|~12.00||High Noon: Frank Miller arrives on train, meets gang; gunfight breaks out between Gary Cooper and Miller gang. Grace Kelly returns to assist Gary Cooper. Gary and Grace defeat all 4 members of the Frank Miller gang|
|12.03||Schmidt verifies existence of non-infilled data at Mann’s website|
|12.05||Schmidt approves comment #23, inserting inline response.|
|12:14 pm||RC comment mentioning comment #25|
While the above timeline is pretty improbable, it does seem to be what happened. Based on this review, I’ve added inline comments to any of my earlier comments that now appear to have been incorrect.
In this case, I think that one can also conclude that Mann had emailed Schmidt notifying him of the alterations to the SI and directed him to the new location. And that Schmidt had information not available to the public when he visited Mann’s website. (It’s possible that it’s one more bizarre coincidence, but c’mon.) If Schmidt had received information about alterations to Mann’s website that was not publicly announced, then, in my opinion, he should have provided a forthright change notice in his inline response, agreeing that, yes, Mann’s original SI failed to include “original” data, but reporting that Mann had amended his SI on Sep 4 (referring to the date of the amendment) so that there was no uncertainty. In my opinion, Schmidt’s inline response falls well short of the form of notice that is appropriate for someone in possession of information not available to the public. (If Schmidt was not in possession of such information and this was one more coincidence, then this criticism would not apply.) Provision of a proper change notice, with an explicit reference to the date of the change, would have avoided most, if not all, of the subsequent misunderstandings.
At the time, Gavin also made an accusation that appears to be against me that I wish to deny.
An RC reader:
made the following polite request to Gavin Schmidt:
Gavin, I realize it’s not your responsibility to patrol the skeptic hordes, but could you offer a quick summary of how the data set has been updated and where these changes are recorded?… I think (hope?) that McIntyre would happily “move on” and apologize after a clear statement that you were acting in good faith.
Instead of providing a clear timeline (which might have helped), Gavin petulantly stated:
[Response: What is the point? The presumption will be that I’ve just made something up and even if I didn’t, I’m a bad person in any case. I have no interest in communicating with people whose first and only instinct is to impugn my motives and honesty the minute they can’t work something out (and this goes back a long way). Well, tough. You guys worked it out already, and I have absolutely nothing to add. If McIntyre was half the gentleman he claimed to be, we’d all be twice as happy. – gavin]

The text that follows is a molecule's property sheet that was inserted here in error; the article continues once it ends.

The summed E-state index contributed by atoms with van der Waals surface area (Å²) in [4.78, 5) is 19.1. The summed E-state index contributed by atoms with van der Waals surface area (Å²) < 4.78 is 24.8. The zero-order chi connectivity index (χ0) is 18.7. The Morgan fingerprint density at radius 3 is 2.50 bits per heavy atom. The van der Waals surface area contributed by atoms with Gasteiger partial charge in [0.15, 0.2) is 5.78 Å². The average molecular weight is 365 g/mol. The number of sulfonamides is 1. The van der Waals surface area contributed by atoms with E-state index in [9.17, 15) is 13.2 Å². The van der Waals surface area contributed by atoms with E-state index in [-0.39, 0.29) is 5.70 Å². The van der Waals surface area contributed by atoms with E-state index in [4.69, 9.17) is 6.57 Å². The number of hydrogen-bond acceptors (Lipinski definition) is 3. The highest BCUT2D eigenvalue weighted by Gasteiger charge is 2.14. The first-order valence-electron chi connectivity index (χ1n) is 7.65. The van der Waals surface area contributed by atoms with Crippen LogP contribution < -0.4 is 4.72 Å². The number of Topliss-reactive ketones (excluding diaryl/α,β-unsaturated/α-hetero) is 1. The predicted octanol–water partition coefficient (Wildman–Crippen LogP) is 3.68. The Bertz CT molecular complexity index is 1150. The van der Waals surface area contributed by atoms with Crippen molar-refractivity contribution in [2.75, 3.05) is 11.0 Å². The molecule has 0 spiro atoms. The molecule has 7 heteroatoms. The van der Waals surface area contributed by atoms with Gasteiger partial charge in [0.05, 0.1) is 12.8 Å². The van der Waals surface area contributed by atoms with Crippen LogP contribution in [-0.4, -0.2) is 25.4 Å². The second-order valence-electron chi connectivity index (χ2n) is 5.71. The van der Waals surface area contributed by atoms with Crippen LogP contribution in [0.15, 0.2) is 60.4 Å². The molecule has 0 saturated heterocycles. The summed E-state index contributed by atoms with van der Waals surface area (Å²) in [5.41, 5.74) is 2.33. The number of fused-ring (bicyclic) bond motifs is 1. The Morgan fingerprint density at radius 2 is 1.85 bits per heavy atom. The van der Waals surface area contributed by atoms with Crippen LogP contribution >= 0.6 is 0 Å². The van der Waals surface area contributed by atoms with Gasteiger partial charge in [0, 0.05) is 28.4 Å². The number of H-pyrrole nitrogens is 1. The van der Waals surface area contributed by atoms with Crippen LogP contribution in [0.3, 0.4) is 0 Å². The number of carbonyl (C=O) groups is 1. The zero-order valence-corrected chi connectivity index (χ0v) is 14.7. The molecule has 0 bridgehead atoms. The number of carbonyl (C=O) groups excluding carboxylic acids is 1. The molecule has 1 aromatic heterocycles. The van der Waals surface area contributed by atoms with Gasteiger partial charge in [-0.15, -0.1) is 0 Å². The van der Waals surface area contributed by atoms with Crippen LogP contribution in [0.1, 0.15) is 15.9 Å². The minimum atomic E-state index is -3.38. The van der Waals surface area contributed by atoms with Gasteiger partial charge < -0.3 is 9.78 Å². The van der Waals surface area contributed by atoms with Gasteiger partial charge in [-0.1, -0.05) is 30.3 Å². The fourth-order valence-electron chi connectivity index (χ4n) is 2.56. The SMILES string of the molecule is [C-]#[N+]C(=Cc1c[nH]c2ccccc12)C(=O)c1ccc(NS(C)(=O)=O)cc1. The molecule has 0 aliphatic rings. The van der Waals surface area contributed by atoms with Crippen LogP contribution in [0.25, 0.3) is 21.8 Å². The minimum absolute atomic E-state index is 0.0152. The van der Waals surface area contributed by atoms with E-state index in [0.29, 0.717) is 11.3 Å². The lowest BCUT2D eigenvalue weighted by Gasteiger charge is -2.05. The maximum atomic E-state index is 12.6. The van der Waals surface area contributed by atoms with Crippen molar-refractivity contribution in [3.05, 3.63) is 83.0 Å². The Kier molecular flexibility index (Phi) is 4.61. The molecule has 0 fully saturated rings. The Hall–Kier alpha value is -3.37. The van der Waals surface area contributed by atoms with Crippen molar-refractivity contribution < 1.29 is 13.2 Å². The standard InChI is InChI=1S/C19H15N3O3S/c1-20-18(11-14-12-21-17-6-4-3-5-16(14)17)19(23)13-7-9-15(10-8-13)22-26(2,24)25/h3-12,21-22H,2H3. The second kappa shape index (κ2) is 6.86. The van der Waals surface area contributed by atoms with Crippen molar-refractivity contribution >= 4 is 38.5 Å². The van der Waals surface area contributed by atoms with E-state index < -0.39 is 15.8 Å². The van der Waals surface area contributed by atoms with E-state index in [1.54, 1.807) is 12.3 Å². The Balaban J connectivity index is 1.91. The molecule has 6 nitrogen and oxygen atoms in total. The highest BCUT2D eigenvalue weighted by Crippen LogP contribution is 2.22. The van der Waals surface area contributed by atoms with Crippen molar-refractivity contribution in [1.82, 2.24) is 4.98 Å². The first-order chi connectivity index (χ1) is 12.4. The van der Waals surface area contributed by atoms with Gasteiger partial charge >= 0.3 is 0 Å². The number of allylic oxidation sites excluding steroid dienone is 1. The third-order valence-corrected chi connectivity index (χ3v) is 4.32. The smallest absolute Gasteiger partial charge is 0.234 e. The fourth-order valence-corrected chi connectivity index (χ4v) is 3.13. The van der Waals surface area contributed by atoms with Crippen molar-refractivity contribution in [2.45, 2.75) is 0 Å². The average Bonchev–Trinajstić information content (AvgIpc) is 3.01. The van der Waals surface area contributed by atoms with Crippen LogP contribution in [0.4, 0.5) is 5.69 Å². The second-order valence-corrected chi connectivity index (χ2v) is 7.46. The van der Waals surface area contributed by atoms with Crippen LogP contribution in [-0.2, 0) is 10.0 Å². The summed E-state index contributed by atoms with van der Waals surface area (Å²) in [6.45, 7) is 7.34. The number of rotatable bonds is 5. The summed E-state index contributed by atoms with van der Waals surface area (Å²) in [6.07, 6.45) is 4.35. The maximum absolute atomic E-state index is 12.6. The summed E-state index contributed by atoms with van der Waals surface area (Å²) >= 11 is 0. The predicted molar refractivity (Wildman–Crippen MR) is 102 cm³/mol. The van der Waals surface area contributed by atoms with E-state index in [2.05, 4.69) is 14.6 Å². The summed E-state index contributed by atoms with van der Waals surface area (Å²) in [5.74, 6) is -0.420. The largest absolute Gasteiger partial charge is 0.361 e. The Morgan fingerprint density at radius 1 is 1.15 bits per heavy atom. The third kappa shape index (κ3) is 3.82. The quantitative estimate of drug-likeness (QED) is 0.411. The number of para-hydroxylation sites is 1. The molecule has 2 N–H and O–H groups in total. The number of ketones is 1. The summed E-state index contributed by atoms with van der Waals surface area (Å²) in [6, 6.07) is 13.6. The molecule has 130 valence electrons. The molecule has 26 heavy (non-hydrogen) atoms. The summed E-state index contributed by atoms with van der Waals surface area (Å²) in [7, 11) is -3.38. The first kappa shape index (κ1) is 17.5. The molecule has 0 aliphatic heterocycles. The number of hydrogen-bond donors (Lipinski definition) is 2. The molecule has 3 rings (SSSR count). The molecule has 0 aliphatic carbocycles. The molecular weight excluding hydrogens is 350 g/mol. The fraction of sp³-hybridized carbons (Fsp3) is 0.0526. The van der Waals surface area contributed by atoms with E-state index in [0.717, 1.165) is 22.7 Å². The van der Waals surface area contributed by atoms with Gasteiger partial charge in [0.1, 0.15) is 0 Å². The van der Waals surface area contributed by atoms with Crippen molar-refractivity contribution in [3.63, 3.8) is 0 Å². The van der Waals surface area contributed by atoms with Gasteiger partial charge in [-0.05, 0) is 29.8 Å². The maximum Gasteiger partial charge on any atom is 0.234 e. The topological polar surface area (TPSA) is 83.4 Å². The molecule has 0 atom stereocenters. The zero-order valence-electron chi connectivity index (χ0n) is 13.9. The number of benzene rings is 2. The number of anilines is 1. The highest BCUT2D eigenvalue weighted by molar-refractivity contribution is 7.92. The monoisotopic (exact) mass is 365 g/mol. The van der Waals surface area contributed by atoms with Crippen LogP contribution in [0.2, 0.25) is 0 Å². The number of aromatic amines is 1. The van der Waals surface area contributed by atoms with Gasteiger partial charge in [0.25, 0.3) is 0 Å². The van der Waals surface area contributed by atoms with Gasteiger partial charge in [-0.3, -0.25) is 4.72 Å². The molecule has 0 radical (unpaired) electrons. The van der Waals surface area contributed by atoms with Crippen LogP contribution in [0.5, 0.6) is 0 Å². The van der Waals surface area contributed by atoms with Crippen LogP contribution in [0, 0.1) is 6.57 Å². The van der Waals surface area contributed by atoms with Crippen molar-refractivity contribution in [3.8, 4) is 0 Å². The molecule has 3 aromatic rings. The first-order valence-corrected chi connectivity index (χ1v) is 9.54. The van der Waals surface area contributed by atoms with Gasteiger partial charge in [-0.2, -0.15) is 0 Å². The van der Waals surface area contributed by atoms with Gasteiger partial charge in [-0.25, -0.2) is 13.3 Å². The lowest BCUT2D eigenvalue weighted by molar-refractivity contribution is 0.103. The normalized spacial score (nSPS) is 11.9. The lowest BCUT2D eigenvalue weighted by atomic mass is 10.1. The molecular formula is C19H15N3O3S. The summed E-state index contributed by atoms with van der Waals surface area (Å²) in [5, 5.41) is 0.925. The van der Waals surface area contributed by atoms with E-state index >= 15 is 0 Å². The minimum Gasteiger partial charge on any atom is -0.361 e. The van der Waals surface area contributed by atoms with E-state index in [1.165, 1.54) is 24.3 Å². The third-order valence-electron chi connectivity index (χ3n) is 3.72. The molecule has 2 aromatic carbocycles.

I presume that I’m supposed to be one of the people whose “first and only instinct is to impugn my motives and honesty the minute they can’t work something out (and this goes back a long way)”. I deny this allegation on a number of counts.
First, I don’t have a track record “going back a long way” of repeated incidents where my “first and only instinct is to impugn [Schmidt’s] motives and honesty the minute [I] can’t work something out “. On the contrary, I think that any CA reader has to concede that I’m very patient with working out paleoclimate studies. On an earlier occasion, I asked a reader critical of me to name one such incident and received no reply.
I also deny that “impugning” people’s motives and honesty is “my first and only instinct” when I can’t work something out. It is neither my “first instinct” nor my “only instinct”. My general practice is exactly the opposite – to refrain from speculating on author’s “motives”. It’s a policy that I try to maintain at the blog though not all readers observe the policy. I challenge Schmidt or anyone else to support this allegation.
This is not the first such incident involving Schmidt. As an IPCC Reviewer (SOD Review Comment 6-760), Schmidt impugned the integrity of Ross and myself, falsely accusing us “deliberate obsfucations [sic]” as follows:
M&M2003 is a non peer reviewed publication, and as such should not be referenced here. The points raised are almost invaraibly due to misunderstandings, errors in the archived data set (subsequently corrected at Nature) and deliberate obsfucations. [IPCC SOD Review Comment 6-740]
Schmidt has no basis whatever for accusing us to IPCC of “deliberate obfuscations”. That is an untrue and defamatory allegation.
On an earlier occasion, Mann had made a similar defamatory allegation to Natuurwetenschap & Techniek (and you’ll be amused at the question that occasioned this answer):
This claim by MM is just another in a series of disingenuous (off the record: plainly dishonest) allegations by them about our work.
Again, this is an untrue and defamatory allegation.
I must say that I’m surprised at the recklessness of Mann and Schmidt, both as individuals and as employees representing presumably responsible organizations, in making such comments.